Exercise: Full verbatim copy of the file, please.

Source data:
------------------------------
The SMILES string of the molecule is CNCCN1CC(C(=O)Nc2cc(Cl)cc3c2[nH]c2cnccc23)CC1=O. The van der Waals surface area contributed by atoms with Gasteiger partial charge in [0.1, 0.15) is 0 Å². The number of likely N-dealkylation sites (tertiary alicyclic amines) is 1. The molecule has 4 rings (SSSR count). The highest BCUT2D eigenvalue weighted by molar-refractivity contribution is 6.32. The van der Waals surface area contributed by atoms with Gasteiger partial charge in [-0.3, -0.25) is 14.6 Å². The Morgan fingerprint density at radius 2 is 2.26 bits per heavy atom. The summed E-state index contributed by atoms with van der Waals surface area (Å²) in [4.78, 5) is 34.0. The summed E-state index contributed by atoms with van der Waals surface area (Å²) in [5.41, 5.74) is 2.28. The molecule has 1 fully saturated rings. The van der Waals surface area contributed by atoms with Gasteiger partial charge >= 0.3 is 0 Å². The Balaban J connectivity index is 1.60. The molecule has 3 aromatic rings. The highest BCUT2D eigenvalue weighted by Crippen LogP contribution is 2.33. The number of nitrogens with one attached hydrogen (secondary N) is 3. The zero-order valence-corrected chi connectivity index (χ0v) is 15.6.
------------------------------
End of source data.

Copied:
The SMILES string of the molecule is CNCCN1CC(C(=O)Nc2cc(Cl)cc3c2[nH]c2cnccc23)CC1=O. The van der Waals surface area contributed by atoms with Gasteiger partial charge in [0.1, 0.15) is 0 Å². The number of likely N-dealkylation sites (tertiary alicyclic amines) is 1. The molecule has 4 rings (SSSR count). The highest BCUT2D eigenvalue weighted by molar-refractivity contribution is 6.32. The van der Waals surface area contributed by atoms with Gasteiger partial charge in [-0.3, -0.25) is 14.6 Å². The Morgan fingerprint density at radius 2 is 2.26 bits per heavy atom. The summed E-state index contributed by atoms with van der Waals surface area (Å²) in [4.78, 5) is 34.0. The summed E-state index contributed by atoms with van der Waals surface area (Å²) in [5.41, 5.74) is 2.28. The molecule has 1 fully saturated rings. The van der Waals surface area contributed by atoms with Gasteiger partial charge >= 0.3 is 0 Å². The Balaban J connectivity index is 1.60. The molecule has 3 aromatic rings. The highest BCUT2D eigenvalue weighted by Crippen LogP contribution is 2.33. The number of nitrogens with one attached hydrogen (secondary N) is 3. The zero-order valence-corrected chi connectivity index (χ0v) is 15.6.